The National council of Bhutan on the other hand has 20 seats out of which 5 seats are nominated by the King.  High youth unemployment, debt to the tune of 108.6% (World Bank), 114,000 postal votes and an extensive social media campaign were cited as the reasons for this anti-incumbency wave. Nevertheless the economic indicators were promising as the country’s GDP grew at a robust rate of 8% in 2017 (World Bank).The sector which contributed to this growth story include Bhutanese Hydro power in which India is a major trading partner. Bhutan also has a distinguished honor of being the world’s happiest nation according to Gross Happiness Index (GHI), the term ‘gross national happiness’ was first coined by the Fourth King Jigme Singye Wangchuck in the year 1972.

Dr. Lotay’s party won a historic mandate on the grounds that it would ameliorate the inequality by focusing on regions outside the State Capital Thimphu. To implement these new vision plans, a ten member cabinet was administered the oath by the current Prime Minister.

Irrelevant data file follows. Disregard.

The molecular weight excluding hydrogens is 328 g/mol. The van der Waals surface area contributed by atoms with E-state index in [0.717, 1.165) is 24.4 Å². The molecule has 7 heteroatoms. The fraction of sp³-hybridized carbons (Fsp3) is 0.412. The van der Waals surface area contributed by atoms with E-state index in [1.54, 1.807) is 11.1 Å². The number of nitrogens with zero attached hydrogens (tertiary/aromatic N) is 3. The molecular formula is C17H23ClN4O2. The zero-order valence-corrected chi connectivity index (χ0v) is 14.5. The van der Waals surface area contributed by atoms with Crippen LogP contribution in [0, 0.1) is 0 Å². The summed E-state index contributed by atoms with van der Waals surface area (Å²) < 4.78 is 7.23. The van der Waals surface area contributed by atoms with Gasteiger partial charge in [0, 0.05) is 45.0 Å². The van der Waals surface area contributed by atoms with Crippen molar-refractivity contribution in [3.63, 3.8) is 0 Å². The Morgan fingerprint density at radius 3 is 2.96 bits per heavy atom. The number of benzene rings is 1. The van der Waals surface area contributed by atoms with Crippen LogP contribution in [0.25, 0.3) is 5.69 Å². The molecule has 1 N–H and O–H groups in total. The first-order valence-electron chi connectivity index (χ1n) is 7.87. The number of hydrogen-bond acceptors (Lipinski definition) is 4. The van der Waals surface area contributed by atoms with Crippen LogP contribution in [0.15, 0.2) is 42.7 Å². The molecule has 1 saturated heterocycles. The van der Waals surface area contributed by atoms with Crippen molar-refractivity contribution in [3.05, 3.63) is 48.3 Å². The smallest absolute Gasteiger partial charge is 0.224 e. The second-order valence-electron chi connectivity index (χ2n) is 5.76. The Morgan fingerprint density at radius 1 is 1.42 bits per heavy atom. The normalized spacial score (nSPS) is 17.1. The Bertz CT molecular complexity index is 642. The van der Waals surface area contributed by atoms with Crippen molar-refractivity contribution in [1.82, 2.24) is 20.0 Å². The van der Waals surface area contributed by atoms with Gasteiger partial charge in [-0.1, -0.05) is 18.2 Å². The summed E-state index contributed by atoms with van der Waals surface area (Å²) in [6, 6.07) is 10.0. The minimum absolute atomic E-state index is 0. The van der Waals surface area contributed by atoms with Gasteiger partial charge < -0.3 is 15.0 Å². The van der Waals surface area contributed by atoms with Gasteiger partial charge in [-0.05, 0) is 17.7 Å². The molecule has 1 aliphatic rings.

Bhutan’s bilateral relations with its neighboring countries like India have also faced some difficult times during this tenure. One of the key concerns that are challenging the bilateral relations between the two nations are Bhutan’s is hydro-electricity sector which the DNT party was campaigning during the 2018 elections. However, under the new Bhutanese government, both countries can work closely in resolving the hydroelectric projects as it contributes a substantial proportion to government’s revenues. A couple of months back, Bhutan also drew international media’s attention concerning Doklam, a disputed territory between China and Bhutan, which also holds strategic significance for both India and China due to its proximity to India’s borders. Bhutan got embroiled into this diplomatic crisis and subsequently the issue got resolved through diplomatic channels. India’s neighborhood first foreign policy is the key to keeping this bilateral engagement on the right track.